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- This was my situation, when nearly ten months since, the Marquis and Felicité went to visit a nobleman that had likewise emigrated from France with his lady, who was Felicité's god-mother; and having been informed she was dangerously ill, my father and sister set off to visit her at a country seat in Somersetshire, where they resided ; which was lent them for their residence, by an English gentleman their friend, to whom it belonged. I was left in town to guard our little property, and to superintend our family affairs ; more particularly, as we were in lodgings, and did not like to leave them to the sole protection of our English servant.

“ My governess and her husband had quitted us some time, the Marquis having placed them in a perfumer's shop, which he considered would be a more comfortable

subsistence for them, than res : us, as we could not otherwise have provided for them so liberally as they de.

served ;

served ; yet with the utmost reluctance they parted from us.

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“ The following evening after their departure, my lover came to me, and mentioning that a most amusing play was to be acted that evening, persuaded me, after a great deal of hesitation, to accompany him to it; for I was indeed very reluctant to go out any where in the absence of my father, who would be displeased if he knew it. But how difficult it is to resist the importunities of a person we love. The only defence, I believe, is to avoid placing yourself in such situations as expose you to solicitation ; and fortunate would it have been for me, if I had then reflected in this manner, being unhappily of a disposition easily persuaded to compliance with any plan, by those I esteemed : a facility that has been of fatal consequence to me. ..

“ Contrary, therefore, to the conduct I should have pursued, I went to the the

atre ;

atre ; but hardly was the second act con.. cluded, before an alarm of fire was spread throughout the house; and terrified at the circumstance, I hastily requested my companion, whom in future, I shall style Mr. Belmont, to assist me to quit the playhouse as soon as possible. He endeavored to compose my fears, while he complied with my entreaties ; but when we reached the lobby, it was instantly announced that some pickpockets had cried out fire, to occasion a crowd, that they might with ease commit their depredations, and that there was no other danger but from them.

- At this intelligence, we would have returned, but the concourse of people were so great, that it was impossible ; the chief part crouding back to the boxes, which made it more easier to go forwards ; for in attempting to return, the pressure of the people was so great, that I was nearly fainting. Mr. Belmont perceived this, and supported me as well as he was able, till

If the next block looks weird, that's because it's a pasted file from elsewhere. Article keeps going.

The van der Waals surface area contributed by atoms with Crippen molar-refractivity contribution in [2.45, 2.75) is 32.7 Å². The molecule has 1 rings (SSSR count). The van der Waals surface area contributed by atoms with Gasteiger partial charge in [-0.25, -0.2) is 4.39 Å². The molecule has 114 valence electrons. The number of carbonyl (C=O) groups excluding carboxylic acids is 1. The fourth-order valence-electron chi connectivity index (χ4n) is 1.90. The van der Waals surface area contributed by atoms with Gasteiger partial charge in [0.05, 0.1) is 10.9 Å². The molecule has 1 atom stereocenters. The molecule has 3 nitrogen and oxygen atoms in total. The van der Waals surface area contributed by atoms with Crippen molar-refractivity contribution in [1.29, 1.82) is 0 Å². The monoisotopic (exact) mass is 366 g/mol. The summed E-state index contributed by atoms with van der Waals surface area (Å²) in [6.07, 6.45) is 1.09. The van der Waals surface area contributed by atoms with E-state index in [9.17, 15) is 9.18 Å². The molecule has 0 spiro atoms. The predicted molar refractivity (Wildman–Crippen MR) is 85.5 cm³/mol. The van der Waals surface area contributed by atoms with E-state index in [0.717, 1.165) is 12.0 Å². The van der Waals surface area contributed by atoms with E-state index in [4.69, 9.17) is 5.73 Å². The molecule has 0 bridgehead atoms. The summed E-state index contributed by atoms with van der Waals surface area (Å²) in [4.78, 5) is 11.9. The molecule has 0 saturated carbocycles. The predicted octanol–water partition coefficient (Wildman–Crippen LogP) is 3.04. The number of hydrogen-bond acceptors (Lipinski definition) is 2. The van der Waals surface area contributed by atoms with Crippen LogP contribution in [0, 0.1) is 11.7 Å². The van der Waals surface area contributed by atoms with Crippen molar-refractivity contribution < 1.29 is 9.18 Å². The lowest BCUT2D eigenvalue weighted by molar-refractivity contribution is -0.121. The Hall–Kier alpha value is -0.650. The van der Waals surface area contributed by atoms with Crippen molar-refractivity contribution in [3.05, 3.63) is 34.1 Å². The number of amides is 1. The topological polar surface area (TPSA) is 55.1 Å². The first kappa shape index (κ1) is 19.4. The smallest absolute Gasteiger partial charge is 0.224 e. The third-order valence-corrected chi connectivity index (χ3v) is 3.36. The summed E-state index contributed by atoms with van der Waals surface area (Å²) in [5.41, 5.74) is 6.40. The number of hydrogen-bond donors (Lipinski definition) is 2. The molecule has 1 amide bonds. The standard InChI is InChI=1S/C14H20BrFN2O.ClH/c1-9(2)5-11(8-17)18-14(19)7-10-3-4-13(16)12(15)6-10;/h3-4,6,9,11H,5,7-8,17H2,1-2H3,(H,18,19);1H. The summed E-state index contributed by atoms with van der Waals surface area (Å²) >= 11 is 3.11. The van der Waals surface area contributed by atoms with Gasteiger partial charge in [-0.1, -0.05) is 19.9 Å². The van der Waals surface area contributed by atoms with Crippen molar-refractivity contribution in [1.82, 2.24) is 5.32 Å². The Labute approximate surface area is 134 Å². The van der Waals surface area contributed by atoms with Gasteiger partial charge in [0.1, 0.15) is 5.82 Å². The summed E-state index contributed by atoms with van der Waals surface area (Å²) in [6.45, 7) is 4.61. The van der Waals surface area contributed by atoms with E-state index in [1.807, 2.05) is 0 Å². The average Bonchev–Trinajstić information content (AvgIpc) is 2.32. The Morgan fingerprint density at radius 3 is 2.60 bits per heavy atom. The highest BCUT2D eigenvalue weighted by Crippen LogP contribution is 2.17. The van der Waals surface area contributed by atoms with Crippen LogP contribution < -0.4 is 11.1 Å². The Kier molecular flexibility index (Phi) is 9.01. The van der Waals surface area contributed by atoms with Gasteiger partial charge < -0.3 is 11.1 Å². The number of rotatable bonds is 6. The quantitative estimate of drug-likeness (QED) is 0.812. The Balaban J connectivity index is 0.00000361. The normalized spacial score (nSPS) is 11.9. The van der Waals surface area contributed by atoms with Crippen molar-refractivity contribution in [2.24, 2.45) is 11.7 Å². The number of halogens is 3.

we

· we got out of the theatre. It rained very

hard, and feeling myself extremely ill and not a coach to be procured, he told me he was acquainted with a lady (whose name I forget) that lived very near, and if I approved it, would receive me with pleasure. I could wait there, he said, till quite recovered, and he had procured me a carriage.

“ This proposal I accepted without the least reflection, and in a few minutes we arrived at a spacious house, though in what street it was situated, I am ignorant. We were shewn into an elegant drawingroom, when the spirits I had exerted to support myself, gave way, and I sunk quite senseless in a chair. Every exertion was practised to recover me, and I remember they gave me wine to drink, which not being accustomed to, made me quite giddy and my senses totally confused. The first question I asked, when I felt a little recovered, was to see the lady of the house, to

VOL. III.

apoloapologize for the trouble I had occasioned; but the women servants who attended me during my fainting, replied, that she was from home, and that Mr. Belmont was her intimate friend, and might command every thing in her house ; and with these words and a respectful curtsey, they left me alone with him.

- They were no sooner gone, than I urged him to procure me a coach to go instantly home; but with the most insinuating persuasive language, he contrived to prolong the time; and my judgment, clouded by the indisposition I had sustained, and the wine I bad drank, which obscured my intellects, I was prevailed on to remain till I had sacrificed my peace of mind, by too firm a confidence in my seducer, and reliance on his honor and the promises he made me; added to his assertions, that I could not have the least regard for him, if I hesitated to place myself entirely in his power.

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